Now is the right time to become an American Federation of Musicians member. From ragtime to rap, from the early phonograph to today's digital recordings, the AFM has been there for its members. And now there are more benefits available to AFM members than ever before, including a multi-million dollar pension fund, excellent contract protection, instrument and travelers insurance, work referral programs and access to licensed booking agents to keep you working.

As an AFM member, you are part of a membership of more than 80,000 musicians. Experience has proven that collective activity on behalf of individuals with similar interests is the most effective way to achieve a goal. The AFM can negotiate agreements and administer contracts, procure valuable benefits and achieve legislative goals. A single musician has no such power.

The AFM has a proud history of managing change rather than being victimized by it. We find strength in adversity, and when the going gets tough, we get creative - all on your behalf.

Like the industry, the AFM is also changing and evolving, and its policies and programs will move in new directions dictated by its members. As a member, you will determine these directions through your interest and involvement. Your membership card will be your key to participation in governing your union, keeping it responsive to your needs and enabling it to serve you better. To become a member now, visit www.afm.org/join.

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Home » Recent News » UK Musicians Call on Government to Update Streaming Law and Regulation


UK Musicians Call on Government to Update Streaming Law and Regulation

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In a show of solidarity, 75 artists—among them The Rolling Stones, Annie Lennox, Paloma Faith, Kano, Joan Armatrading, Chris Martin, Gary Barlow, Paul McCartney, Melanie C, Jimmy Page, Boy George, Noel Gallagher, and Kate Bush—have added their names to a joint letter calling on the UK Prime Minister Boris Johnson for a government review of the streaming industry.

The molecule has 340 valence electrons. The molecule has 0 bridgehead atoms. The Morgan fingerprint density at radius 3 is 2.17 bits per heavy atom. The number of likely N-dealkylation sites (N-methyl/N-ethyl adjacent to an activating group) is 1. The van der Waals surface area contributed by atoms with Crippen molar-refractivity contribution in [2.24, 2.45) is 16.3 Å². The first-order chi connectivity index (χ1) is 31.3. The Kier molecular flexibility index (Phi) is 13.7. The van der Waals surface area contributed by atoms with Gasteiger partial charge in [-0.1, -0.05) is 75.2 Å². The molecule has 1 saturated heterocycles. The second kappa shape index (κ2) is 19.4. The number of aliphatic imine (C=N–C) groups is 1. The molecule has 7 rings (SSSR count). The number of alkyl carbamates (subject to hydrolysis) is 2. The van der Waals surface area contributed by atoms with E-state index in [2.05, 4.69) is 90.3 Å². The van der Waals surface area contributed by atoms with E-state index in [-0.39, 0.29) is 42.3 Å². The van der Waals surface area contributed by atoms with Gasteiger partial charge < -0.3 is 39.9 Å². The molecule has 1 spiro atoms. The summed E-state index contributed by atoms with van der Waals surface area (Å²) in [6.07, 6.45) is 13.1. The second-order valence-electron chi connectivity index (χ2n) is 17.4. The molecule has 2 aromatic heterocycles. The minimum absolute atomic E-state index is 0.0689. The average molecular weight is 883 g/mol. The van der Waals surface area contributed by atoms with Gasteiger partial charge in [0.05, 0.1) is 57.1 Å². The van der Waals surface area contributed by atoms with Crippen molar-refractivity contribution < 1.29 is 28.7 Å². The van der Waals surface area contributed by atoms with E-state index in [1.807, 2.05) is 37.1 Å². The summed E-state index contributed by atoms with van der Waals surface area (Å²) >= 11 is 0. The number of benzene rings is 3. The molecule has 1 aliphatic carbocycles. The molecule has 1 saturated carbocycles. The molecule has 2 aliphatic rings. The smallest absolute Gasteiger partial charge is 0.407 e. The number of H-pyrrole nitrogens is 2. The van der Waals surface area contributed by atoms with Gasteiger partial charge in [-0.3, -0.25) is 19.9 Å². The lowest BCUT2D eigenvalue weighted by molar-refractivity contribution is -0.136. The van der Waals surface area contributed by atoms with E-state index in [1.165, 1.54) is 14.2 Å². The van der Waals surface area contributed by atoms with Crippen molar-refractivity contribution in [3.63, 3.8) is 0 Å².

The signatories of the letter suggest that streaming share some of the EU radio’s remuneration model so that musicians are fairly compensated for their work. They also recommend an industry regulator and an immediate referral to the Competition and Markets Authority because of “evidence of multinational corporations wielding extraordinary power” over the marketplace.

While streaming continues to grow at a breakneck pace, especially during the pandemic, the system of payment for artists has not evolved in tandem. The pandemic is only exacerbating the inequities of a system that activists and critics say is rigged against the artists it relies on. Musicians are still paid little after services and labels take their respective cuts.

The renewed call to fix streaming comes on the heels of a report by the World Intellectual Property Organization (WIPO), which said it is a “systemic problem [that] cries out for a systemic solution.” The report concluded that streaming should pay more. The letter and petition suggest that only two words need to change in the UK’s 1988 Copyright, Designs and Patents Act so that today’s performers receive a share of revenues.







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